Max Planck Society

How the zebrafish gets its stripes

The zebrafish, a small fresh water fish, owes its name to a striking pattern of blue stripes alternating with golden stripes. Three major pigment cell types, black cells, reflective silvery cells, and yellow ...

dateAug 28, 2014 in Cell & Microbiology
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Solar fuels as generated by nature

(Phys.org) —Society's energy supply problems could be solved in the future using a model adopted from nature. During photosynthesis, plants, algae and some species of bacteria produce sugars and other energy-rich ...

dateAug 21, 2014 in Materials Science
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Two dynamos drive Jupiter's magnetic field

(Phys.org) —Superlatives are the trademark of the planet Jupiter. The magnetic field at the top edge of the cloud surrounding the largest member of the solar system is around ten times stronger than Earth's, ...

dateAug 21, 2014 in Space Exploration
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Swirling electrons in the whirlpool galaxy

The whirlpool galaxy Messier 51 (M51) is seen from a distance of approximately 30 million light years. This galaxy appears almost face-on and displays a beautiful system of spiral arms.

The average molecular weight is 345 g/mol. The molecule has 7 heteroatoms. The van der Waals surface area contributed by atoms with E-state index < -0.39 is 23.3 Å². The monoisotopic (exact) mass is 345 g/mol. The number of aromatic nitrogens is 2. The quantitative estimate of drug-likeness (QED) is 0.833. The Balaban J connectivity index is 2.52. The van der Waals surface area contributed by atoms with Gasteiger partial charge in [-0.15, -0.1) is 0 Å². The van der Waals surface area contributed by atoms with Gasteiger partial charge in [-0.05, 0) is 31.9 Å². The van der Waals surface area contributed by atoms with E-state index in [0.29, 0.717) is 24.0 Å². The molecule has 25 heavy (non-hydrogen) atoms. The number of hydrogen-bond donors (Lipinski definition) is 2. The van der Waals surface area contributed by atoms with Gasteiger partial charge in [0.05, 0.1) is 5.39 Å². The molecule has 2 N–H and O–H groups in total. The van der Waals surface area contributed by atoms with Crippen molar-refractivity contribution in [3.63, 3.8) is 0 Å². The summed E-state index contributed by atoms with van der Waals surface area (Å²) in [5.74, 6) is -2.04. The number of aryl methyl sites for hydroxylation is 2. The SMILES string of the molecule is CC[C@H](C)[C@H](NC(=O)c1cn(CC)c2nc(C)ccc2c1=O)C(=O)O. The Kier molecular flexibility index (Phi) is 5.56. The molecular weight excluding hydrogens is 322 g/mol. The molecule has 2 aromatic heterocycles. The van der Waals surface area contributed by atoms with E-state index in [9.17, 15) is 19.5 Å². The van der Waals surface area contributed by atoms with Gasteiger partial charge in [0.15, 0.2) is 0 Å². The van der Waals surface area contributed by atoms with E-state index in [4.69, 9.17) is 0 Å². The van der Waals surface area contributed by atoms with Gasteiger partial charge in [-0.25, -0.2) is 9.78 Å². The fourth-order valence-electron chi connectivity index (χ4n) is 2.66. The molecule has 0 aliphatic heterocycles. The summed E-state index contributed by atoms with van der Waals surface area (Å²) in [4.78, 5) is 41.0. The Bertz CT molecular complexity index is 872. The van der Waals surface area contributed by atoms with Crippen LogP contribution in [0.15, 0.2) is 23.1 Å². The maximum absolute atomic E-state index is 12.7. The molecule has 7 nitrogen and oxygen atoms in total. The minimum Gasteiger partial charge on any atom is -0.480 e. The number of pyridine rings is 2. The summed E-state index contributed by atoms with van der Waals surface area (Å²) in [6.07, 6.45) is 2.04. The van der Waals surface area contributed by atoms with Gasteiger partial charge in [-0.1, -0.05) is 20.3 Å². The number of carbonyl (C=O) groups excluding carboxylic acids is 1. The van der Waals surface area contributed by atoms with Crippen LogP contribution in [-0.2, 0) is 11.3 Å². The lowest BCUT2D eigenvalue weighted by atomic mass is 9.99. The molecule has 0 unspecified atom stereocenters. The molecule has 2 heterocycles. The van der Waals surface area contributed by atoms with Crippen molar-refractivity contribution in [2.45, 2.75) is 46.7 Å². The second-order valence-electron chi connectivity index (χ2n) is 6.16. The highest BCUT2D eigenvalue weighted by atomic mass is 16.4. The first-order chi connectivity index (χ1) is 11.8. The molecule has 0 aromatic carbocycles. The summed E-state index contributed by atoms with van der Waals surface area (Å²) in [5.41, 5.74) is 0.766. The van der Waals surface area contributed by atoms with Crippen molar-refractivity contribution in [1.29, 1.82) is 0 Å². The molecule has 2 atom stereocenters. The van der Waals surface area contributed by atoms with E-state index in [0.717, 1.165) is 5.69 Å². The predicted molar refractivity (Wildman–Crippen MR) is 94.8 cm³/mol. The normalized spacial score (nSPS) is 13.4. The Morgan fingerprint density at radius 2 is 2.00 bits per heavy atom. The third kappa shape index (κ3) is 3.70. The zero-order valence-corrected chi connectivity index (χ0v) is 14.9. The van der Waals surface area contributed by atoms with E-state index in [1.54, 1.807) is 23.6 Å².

dateAug 20, 2014 in Astronomy
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Coffee withdrawal

Coffee: It leaves some people feeling fit and refreshed; in others, it makes their heart race. Scientists have developed several decaffeination processes to allow even people who react badly to caffeine to ...

dateAug 14, 2014 in Other
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Patent solution in a canning jar

From shopping bags to shampoo bottles to plastic watering cans – many everyday objects both large and small might look very different if it hadn't been for the invention of chemist and Max Planck researcher ...

dateAug 12, 2014 in Materials Science
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Illuminating the dark side of the genome

Almost 50 percent of our genome is made up of highly repetitive DNA, which makes it very difficult to be analysed. In fact, repeats are discarded in most genome-wide studies and thus, insights into this part ...

dateJul 29, 2014 in Cell & Microbiology
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